Wednesday, June 15, 2016

The Curious "History" of Mother Shipton


Sometimes in books and articles dealing with prophecy, especially those written from a Roman Catholic perspective, you will see quotations from an English prophetess known as Mother Shipton. Since very little background information is given about her, I did a little research of my own.

It is not certain that Mother (Ursula) Shipton actually existed. Whether she was historic or not, many of her predictions are known to be forgeries. Supposedly born in a cave around the year 1488, she was reported to be hideously ugly. Despite this she was married to Toby Shipton, a carpenter, in 1521. She worked as a fortuneteller although she was never prosecuted for withcraft. A "biography" was written in 1684 which contained eerie details about her birth and life. Accounts put her death in 1561.

No texts from the 1500s mention Mother Shipton by name. Her prophesies were first published in 1641, some 80 years after her death. This is the first time the name appears in print. Some twenty versions of her prophesies were printed between that first one and 1700. A letter written by King Henry VIII written to Thomas Howard, Duke of Norfolk, refers to the "witch of York" which might be the source of the story.

A tourist attraction, called Mother Shipton’s Cave, operates at Knaresborough, North Yorkshire. It alleges to be the cave where Mother Shipton was born as well as a well where objects are reported to turn to stone. A gift shop sells memorabilia and wishing-well water in various colors.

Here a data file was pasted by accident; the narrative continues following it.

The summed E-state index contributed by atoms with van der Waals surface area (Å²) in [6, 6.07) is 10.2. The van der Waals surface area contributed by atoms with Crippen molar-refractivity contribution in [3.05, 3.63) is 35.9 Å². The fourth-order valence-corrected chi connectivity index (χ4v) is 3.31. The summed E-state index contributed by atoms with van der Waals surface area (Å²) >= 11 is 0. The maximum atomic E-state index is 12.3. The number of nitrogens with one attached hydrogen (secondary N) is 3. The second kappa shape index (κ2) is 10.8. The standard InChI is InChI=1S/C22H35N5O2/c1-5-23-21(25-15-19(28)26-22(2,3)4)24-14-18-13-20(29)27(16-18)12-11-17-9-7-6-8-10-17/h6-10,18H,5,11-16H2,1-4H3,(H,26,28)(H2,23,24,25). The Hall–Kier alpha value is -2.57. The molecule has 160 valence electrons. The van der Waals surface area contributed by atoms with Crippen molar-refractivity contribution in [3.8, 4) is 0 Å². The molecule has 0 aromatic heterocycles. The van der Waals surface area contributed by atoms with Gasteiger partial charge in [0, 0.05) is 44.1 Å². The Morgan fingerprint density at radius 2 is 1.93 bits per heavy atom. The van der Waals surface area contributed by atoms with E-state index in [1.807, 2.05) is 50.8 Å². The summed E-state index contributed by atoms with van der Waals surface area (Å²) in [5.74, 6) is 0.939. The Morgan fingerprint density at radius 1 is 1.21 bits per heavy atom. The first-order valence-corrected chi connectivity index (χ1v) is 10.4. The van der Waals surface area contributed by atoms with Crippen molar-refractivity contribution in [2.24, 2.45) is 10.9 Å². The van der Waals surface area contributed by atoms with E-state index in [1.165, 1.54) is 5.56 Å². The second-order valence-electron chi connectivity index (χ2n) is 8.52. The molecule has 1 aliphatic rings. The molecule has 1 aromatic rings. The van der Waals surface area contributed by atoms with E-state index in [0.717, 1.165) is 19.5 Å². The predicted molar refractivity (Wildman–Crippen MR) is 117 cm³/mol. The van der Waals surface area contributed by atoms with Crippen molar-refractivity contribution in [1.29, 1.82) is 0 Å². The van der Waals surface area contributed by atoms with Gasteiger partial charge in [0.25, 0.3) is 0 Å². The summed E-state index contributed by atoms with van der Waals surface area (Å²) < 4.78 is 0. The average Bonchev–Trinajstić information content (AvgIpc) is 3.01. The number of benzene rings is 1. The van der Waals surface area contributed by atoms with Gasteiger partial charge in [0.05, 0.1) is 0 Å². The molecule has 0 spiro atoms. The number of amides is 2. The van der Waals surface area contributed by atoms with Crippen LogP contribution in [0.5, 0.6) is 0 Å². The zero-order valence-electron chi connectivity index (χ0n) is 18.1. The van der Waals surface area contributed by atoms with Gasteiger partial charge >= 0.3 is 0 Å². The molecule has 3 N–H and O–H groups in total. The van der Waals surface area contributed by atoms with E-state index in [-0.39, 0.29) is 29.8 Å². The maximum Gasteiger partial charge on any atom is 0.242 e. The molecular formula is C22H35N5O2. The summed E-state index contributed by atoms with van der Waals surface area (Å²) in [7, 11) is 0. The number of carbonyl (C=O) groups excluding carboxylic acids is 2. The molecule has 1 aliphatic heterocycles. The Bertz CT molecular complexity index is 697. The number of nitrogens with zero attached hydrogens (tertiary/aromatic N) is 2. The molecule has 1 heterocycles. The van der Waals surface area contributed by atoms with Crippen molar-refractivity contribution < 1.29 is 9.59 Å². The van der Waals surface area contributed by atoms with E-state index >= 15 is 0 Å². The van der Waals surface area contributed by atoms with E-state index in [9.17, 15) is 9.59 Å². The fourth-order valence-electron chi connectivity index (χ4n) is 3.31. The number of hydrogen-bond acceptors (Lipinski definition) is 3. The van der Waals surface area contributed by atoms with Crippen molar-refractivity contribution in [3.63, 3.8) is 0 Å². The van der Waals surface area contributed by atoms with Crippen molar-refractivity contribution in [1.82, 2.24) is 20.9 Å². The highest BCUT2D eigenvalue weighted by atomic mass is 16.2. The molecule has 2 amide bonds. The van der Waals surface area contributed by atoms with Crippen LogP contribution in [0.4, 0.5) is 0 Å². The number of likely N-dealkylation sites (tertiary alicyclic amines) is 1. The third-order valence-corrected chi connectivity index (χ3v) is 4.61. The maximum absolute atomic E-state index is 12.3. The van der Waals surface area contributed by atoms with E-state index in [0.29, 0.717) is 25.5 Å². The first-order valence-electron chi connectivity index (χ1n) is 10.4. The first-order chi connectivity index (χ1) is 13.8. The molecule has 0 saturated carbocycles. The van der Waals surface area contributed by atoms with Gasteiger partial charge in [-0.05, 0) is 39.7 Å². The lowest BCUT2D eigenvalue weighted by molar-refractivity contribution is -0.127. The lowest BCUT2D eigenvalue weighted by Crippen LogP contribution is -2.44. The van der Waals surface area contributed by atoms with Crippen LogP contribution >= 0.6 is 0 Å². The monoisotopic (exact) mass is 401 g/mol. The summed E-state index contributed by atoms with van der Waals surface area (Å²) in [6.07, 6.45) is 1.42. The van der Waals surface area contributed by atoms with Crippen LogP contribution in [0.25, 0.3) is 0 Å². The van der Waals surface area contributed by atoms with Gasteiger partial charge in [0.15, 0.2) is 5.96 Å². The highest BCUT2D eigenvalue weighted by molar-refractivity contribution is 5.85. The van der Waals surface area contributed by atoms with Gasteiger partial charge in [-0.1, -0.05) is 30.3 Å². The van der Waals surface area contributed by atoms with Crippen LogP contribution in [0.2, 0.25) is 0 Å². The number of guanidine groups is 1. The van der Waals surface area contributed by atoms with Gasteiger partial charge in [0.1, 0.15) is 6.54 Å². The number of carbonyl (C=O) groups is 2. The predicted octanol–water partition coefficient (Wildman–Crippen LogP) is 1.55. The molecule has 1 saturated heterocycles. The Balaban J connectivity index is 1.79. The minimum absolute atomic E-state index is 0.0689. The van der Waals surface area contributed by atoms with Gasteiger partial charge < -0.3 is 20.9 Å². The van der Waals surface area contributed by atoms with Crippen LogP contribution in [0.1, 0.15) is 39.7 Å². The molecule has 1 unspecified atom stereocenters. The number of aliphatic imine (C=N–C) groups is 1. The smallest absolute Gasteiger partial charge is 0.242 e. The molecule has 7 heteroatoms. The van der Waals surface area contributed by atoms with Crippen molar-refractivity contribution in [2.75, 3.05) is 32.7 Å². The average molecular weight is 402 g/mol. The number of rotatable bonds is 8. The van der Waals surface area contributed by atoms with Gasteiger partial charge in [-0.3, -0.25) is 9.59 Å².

Although often cryptic, she predicted wars, rebellions and all matter of natural disasters. Samuel Pepys writes in his diary that, while surveying the damage in London after the Great Fire of 1666, he overheard people saying that it had been prophesied by Mother Shipton. ("Mother Shipton’s word is out.")

In 1881 panic spread through England because of a prophecy attributed to Mother Shipton. The prophecy read "The world to an end shall come, in eighteen hundred and eighty-one." However this "prophesy" is not found in print prior to 1862. This same prediction included "A carriage without a horse shall go; Disaster fill the world with woe; In water iron then shall float; As easy as a wooden boat." Although there were no horseless carriages in 1862, the battle between the iron-clad Monitor and Merrimac in the American Civil War too place on 08-09 Mar 1862 so iron already floated.

The first famous man about whom she "prophesied" was Cardinal Thomas Wolsey, the minister to Henry VIII until 1530. According to biographer George Cavendish, Wolsey was disturbed by a prophecy he heard toward the end of his life: "There is a saying, quoth he, that When this cow rideth the bull, then priest beware thy skull.” It was believed that the cow was a reference to Anne Boleyn. In his biography Cavendish did not attribute to this prophecy to Mother Shipton. That was left to later writers.

When all of the evdence is weighed, it is unlikely that the person who has come to be known as Mather Shipton actually existed. There may have been a woman by that name who operated in a local village as a fortune-teller whose name was used to give credence to a view that someone wanted to promote and the legend just grew. Anything attributed to her is most likely fraudulent.

© 2016 Gary J. Sibio. All rights reserved.

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